Over at MLBTradeRumors.com (and, really, how did we ever survive without our daily dose of aggregated baseball headlines before this site?), they've constructed team-by-team lists of players who are out of options. These players must make the 25-man roster or be passed through waivers in an attempt to assign them to a minor league club.
Some will make it, as teams are disinterested in them, figuring what they have is better than what they could have if they claimed a specific player. Others will change teams, as clubs lower in the standings will take a flyer on a guy to replace an injured player or hold a space for a not-yet-ready prospect. If you want a good explanation of how options and waiver works, click here. For instance, one of the most misunderstood facets of the minor league options is that one option allows for unlimited movement from the major leagues to the minors in a season. Then again, I'm a geek when it comes to baseball's arcane rules and regulations.
The five Nationals who no longer have a minor league option remaining (meaning they must make the club out of spring training or be exposed to waivers) are outfielder Roger Bernadina, right-handers Tyler Clippard and Henry Rodriguez, and left-handers Ross Detwiler and Tom Gorzelanny.
Out of this group, Clippard is a lock to make the club, and Rodriguez and Detwiler are pretty much sure things. Rodriguez has battled with his control throughout his career, making him the typical hard-thrower who doesn't always know where the ball is going. His performance in 59 games last season - a 3-3 record, 3.56 ERA, two saves and 70 strikeouts in 65 2/3 innings - make him a good candidate for setup duties in 2012. But he's got to cut down on the walks - 45 of them - and his 14 wild pitches, which led the National League (and were the most of any reliever in baseball). If ever there was a spring that Rodriguez needed to have a series of clean outings, this is it. The allure of triple-digit fastballs only carries you so far, though it would likely lead another team to take a shot on him if the Nats tried to sneak him through waivers.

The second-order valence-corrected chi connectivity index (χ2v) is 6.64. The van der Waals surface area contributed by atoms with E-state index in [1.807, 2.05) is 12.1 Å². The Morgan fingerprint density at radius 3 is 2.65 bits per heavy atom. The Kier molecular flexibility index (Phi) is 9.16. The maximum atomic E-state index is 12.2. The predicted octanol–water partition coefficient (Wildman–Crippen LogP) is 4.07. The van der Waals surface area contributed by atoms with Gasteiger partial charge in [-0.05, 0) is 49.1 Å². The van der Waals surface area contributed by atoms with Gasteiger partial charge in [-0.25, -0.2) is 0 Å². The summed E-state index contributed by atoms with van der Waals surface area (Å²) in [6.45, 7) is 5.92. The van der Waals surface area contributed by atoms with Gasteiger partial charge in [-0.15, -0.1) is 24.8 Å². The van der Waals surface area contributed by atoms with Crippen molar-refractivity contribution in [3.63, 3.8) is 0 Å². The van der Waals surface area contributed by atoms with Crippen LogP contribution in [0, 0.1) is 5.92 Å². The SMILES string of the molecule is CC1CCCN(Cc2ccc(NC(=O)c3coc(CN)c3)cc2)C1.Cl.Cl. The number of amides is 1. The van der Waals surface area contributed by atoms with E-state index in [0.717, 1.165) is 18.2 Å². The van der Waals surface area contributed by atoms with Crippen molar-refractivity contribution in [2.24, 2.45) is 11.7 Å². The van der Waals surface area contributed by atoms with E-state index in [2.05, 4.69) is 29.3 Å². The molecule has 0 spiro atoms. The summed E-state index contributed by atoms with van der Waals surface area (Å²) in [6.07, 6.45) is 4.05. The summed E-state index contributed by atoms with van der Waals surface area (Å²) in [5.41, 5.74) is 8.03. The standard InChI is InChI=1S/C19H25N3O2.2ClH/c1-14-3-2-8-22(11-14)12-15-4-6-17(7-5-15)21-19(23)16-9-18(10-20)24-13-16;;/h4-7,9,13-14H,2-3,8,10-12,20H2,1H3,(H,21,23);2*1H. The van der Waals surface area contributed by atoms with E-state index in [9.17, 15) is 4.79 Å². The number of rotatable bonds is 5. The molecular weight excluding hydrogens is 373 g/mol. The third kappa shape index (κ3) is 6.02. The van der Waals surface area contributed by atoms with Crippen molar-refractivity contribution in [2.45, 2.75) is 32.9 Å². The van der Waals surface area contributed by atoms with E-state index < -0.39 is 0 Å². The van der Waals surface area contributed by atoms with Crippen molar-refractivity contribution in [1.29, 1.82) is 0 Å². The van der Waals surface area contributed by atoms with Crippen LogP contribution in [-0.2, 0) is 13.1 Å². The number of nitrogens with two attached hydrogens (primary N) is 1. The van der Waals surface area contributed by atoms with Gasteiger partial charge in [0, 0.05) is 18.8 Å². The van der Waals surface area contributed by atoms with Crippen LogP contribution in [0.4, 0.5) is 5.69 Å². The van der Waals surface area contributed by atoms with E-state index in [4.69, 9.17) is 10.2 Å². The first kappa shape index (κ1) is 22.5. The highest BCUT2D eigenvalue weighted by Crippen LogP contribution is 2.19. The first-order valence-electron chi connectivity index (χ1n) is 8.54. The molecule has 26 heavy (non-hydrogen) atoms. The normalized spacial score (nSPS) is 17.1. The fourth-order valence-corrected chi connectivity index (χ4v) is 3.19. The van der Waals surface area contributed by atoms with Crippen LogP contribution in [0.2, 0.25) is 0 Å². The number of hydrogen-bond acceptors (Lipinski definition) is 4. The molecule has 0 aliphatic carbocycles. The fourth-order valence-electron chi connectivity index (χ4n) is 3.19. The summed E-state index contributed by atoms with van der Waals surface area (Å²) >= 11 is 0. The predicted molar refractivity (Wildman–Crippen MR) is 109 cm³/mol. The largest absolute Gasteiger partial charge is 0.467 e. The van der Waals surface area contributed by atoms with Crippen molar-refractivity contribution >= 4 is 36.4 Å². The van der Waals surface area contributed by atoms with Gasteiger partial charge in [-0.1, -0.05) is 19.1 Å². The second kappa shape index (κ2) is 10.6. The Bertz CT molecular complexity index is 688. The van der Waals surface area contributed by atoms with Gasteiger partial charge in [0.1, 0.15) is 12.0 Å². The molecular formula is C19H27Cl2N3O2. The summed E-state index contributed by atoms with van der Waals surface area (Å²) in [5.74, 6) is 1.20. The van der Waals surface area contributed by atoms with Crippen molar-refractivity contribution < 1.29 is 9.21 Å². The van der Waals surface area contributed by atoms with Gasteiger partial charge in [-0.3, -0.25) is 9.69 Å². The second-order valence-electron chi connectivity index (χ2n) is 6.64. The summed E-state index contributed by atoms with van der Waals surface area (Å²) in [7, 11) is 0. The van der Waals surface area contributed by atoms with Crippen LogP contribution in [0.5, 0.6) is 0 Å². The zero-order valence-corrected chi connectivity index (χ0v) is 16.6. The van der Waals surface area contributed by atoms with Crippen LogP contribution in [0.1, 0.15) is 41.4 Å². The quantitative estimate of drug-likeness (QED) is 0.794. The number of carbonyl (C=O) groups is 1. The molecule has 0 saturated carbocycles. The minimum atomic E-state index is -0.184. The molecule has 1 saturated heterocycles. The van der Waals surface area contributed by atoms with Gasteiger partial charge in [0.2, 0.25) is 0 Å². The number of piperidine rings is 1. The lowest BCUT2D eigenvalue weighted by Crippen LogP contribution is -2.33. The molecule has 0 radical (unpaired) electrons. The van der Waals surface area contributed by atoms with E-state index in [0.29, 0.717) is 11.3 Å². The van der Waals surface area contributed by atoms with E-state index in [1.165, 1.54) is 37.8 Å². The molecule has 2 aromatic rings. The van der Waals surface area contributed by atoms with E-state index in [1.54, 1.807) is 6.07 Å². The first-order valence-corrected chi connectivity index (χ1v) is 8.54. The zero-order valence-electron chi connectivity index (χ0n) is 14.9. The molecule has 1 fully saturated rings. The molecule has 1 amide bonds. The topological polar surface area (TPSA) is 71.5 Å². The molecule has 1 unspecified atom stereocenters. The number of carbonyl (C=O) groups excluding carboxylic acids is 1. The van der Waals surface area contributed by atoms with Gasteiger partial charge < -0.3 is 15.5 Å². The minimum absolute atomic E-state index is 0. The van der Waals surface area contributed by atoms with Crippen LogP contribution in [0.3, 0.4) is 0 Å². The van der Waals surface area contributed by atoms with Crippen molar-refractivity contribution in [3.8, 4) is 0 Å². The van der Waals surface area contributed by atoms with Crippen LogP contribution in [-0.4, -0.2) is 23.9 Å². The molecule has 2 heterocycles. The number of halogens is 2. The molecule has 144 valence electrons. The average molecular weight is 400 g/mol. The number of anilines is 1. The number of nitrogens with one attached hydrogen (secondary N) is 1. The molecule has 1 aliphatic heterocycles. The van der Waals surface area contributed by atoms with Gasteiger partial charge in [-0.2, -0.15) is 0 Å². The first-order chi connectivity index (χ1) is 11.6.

Detwiler looked like a candidate for the rotation until the club signed free agent Edwin Jackson two weeks ago. Now he's part of a crowd of lefty long men in the bullpen that includes Gorzelanny and John Lannan. Because he's only 25, the former first-round pick in 2006 remains in the Nationals' long-range plans. Strong efforts in his last three 2011 starts - a 2-1 record and 1.80 ERA - left a lingering positive impression, and if one of the starting pitchers stumbles, Detwiler will probably get the first crack as a replacement. Lannan has an option remaining, but it would be painful for the Nats to farm out a guy making $5 million (their second-highest-paid hurler behind Jackson). Gorzelanny makes only $2.1 million, and he could be attractive to a club with a high payroll, financial flexibility and a need for a southpaw swingman.
The biggest question mark is Bernadina, an enigmatic player whose roots in the organization go back to the Montreal days - signed as a non-drafted free agent in 2001, he's the longest-tenured member of the organization. He's been given chance after chance to win a full-time job, and has only a .242 career average, 18 homers and 37 stolen bases to show for parts of four seasons in the majors. Trouble is, Bernadina - and the Nats, for that matter - can't seem to decide what kind of player he is - a defensive specialist, a fourth outfielder, a potential power hitter or purely a speed guy. The outfield picture is crowded with guys like top prospect Bryce Harper and non-roster invitees RIck Ankiel and Mike Cameron angling for playing time, Bernadina is on shaky ground.
At 27, Bernadina won't have many more opportunities to state his case before he's lumped into the organizational depth category - and that's assuming he passes through waivers if the Nationals don't go north with him as part of the roster. The good news for Bernadina is that he's done just enough - highlight-reel catches, swiping a base at the right time, a little pop - to probably intrigue another system if his name hit the waiver wire. But if he wants to remain in D.C., he's got to figure out a way not to fumble whatever chance he's presented in Viera, Fla., when position players report Feb. 24.